The Four Winds
by Kristin Hannah
Discussion Questions:
1. "Hope is a coin I carry. . . . There were times in my journey when it felt as if that penny and the hope it represented were the only things that kept me going." (1) What is the significance of the fact that it is an American penny? In what ways does hope anchor us in the moment, and in what ways does it push us forward? Do you or your family have any keepsakes that represent your family's hope for the future?

2. "But we women of the Great Plains worked from sunup to sundown, too, toiled on wheat farms until we were as dry and baked as the land we loved." (1) The stories of women have largely gone undocumented throughout history, and this era is no different. It is changing, slowly, and women's courage and determination and victories are being brought to light. How are women's stories different? Why do you think they've gone unreported for so long? Do you think sharing these stories will make a difference to future generations?

3. Life was very different for unmarried young women in earlier generations. Expectations for their future were sharply defined. How is Elsa shaped by these expectations and her failure to meet them? Do you think it would have been the same for her in New York City? Did you feel compressed by expectation when you were growing up? Do you think these societal mores were designed to keep women "in their place"? How difficult is it to defy both family and society in a small town?

4. "She wished she'd never read The Age of Innocence. What good came from all this unexpressed longing? She would never fall in love, never have a child of her own." (8) Literature is, quite honestly, the opening of a door. Through that door, Elsa saw whole other lives, other futures. What books influenced you when you were growing up? Did any novel and/or character change your perception of either yourself or the world? Did you identify with Elsa and her journey throughout this book? In what way?

5. "She had to believe there was grit in her, even if it had never been tested or revealed." (9) This sentence highlights Elsa's essentially hopeful nature, even though she doesn't believe in herself. Her family and her world have pared her down to inconsequence. Does this idea resonate with you? Have you seen it at work in other people? In yourself?

6.In 1920s America, there was significant prejudice against Italians; we see that prejudice in Elsa's own family. What does Rafe represent to Elsa on the night they meet? Is it simply sex and loneliness? Or do you think there's something deeper involved? Another small defiance against her parents' small-mindedness? What does it say about Elsa that she went with Rafe so willingly?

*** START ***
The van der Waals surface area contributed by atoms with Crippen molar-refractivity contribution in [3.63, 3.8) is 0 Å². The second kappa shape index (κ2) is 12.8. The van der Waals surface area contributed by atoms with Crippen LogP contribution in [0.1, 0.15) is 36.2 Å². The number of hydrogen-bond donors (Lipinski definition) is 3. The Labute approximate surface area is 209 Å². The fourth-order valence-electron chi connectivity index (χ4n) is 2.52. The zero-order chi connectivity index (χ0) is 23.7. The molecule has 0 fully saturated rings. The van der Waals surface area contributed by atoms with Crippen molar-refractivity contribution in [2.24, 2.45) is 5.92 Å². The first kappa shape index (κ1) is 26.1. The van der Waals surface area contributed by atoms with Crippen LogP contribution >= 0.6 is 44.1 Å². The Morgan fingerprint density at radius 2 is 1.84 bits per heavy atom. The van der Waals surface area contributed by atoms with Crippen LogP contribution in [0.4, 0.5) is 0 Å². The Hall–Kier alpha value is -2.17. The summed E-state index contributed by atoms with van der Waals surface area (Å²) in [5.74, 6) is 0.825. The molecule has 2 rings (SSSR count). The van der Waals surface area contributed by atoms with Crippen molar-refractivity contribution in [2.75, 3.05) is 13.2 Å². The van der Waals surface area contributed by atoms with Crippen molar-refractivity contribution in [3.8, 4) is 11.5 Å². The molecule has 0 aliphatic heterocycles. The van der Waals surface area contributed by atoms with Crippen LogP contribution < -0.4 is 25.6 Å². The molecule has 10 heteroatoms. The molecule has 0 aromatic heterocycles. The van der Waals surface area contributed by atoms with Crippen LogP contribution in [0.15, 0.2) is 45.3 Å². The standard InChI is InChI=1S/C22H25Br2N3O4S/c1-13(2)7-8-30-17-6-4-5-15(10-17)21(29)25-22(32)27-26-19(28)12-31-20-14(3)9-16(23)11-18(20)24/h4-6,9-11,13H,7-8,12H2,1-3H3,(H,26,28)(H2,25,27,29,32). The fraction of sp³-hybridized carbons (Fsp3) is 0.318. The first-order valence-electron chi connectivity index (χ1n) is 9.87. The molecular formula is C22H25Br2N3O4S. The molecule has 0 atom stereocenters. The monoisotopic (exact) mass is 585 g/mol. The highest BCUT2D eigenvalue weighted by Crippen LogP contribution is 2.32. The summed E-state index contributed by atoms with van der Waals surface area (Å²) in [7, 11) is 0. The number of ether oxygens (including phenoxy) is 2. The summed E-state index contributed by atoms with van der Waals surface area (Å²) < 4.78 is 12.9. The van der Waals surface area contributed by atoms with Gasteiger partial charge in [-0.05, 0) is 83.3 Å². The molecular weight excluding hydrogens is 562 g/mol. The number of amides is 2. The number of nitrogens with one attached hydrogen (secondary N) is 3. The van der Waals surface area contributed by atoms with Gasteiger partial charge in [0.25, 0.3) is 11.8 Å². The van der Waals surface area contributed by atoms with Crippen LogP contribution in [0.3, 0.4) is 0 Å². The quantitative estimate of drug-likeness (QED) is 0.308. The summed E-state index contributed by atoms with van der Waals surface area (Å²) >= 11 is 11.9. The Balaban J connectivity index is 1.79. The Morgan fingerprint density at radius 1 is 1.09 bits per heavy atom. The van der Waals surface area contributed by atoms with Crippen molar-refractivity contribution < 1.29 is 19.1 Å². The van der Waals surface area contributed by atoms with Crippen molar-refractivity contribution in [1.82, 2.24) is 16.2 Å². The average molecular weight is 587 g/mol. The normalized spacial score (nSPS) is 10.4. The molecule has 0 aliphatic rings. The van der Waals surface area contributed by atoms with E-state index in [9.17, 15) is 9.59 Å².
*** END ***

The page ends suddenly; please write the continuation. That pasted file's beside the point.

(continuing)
7. "My land tells its story if you listen. The story of our family. We plant, we tend, we harvest. I make wine from grape cuttings that I brought here from Sicily, and the wine I make reminds me of my father. It binds us, one to another, as it has for generations. Now it will bind you to us." (51) How are people connected to the land that they occupy? What about the land they farm? Describe that unique and complicated connection.

8. Motherhood changes Elsa in almost every way. What does she learn by becoming a mother? What does she learn about motherhood from Rose? How does motherhood strengthen a woman? How does it weaken her? How does Elsa remain "herself" after giving birth? How does she change?

9. Few things can break a woman's heart like motherhood. "Elsa grieved daily for the loss of that closeness with her firstborn. At first she'd tried to scale the walls of her daughter's adolescent, irrational anger; she'd volleyed back with words of love, but Loreda's continuing, thriving impatience with Elsa had done worse than grind her down. It had resurrected all the insecuri

10. The adolescent years can be especially difficult on mothers and daughters. Did you dislike Loreda during these years? Did you understand her?

11. "Tony and Rose were the kind of people who expected life to be hard and had become tougher to survive. . . . They might have come off the boat as Anthony and Rosalba, but hard work and the land had turned them into Tony and Rose. Americans. They would die of thirst and hunger before they'd give that up." (76) Do you think this attitude is a common thread in those who across generations have come to chase the "American Dream"? Why is land so important to that dream? How does one "become American"?

12. There is a strong thread running through this novel about man's connection to the land. During the Dust Bowl, while many families went west in search of work and a better life, most of them stayed behind on their parched farms. Why do you think that is?

13. What bonds Loreda and her father? What dreams do they share? Do they intend to exclude Elsa, whom they perceive as just a workhorse? Or is she partially to blame for being ostracized?

Book Club Talking Points:
Book clubs will love this epic story of survival during the Great Depression and the Dust Bowl era in history. Elsa, the main character, is a mother who will do anything for her children. She is strong but at the same time vulnerable as she navigates one challenge after another. The story also depicts the extreme conditions of so many people during this time and the prejudices they faced in their struggle to survive.

(Discussion Questions by Publisher)


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